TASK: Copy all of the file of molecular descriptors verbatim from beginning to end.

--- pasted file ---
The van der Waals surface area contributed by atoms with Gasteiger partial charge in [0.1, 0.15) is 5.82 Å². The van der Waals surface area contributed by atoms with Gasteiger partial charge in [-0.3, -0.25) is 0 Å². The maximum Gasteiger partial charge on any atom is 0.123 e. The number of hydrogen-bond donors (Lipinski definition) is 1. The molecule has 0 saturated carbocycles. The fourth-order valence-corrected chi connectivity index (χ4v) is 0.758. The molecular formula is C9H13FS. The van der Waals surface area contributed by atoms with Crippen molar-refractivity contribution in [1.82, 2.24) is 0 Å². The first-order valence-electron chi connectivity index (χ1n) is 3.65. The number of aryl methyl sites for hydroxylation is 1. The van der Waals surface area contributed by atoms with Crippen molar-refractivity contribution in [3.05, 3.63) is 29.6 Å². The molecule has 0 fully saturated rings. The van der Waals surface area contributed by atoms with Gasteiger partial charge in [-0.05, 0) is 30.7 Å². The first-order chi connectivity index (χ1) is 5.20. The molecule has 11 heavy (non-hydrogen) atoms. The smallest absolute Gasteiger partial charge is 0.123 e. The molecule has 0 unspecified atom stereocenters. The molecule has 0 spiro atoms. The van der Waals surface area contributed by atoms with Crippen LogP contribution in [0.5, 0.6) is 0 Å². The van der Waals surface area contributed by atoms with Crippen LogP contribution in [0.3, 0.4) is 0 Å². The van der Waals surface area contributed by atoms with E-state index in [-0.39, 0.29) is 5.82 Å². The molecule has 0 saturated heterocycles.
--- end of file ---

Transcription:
The van der Waals surface area contributed by atoms with Gasteiger partial charge in [0.1, 0.15) is 5.82 Å². The van der Waals surface area contributed by atoms with Gasteiger partial charge in [-0.3, -0.25) is 0 Å². The maximum Gasteiger partial charge on any atom is 0.123 e. The number of hydrogen-bond donors (Lipinski definition) is 1. The molecule has 0 saturated carbocycles. The fourth-order valence-corrected chi connectivity index (χ4v) is 0.758. The molecular formula is C9H13FS. The van der Waals surface area contributed by atoms with Crippen molar-refractivity contribution in [1.82, 2.24) is 0 Å². The first-order valence-electron chi connectivity index (χ1n) is 3.65. The number of aryl methyl sites for hydroxylation is 1. The van der Waals surface area contributed by atoms with Crippen molar-refractivity contribution in [3.05, 3.63) is 29.6 Å². The molecule has 0 fully saturated rings. The van der Waals surface area contributed by atoms with Gasteiger partial charge in [-0.05, 0) is 30.7 Å². The first-order chi connectivity index (χ1) is 5.20. The molecule has 11 heavy (non-hydrogen) atoms. The smallest absolute Gasteiger partial charge is 0.123 e. The molecule has 0 unspecified atom stereocenters. The molecule has 0 spiro atoms. The van der Waals surface area contributed by atoms with Crippen LogP contribution in [0.5, 0.6) is 0 Å². The van der Waals surface area contributed by atoms with Crippen LogP contribution in [0.3, 0.4) is 0 Å². The van der Waals surface area contributed by atoms with E-state index in [-0.39, 0.29) is 5.82 Å². The molecule has 0 saturated heterocycles.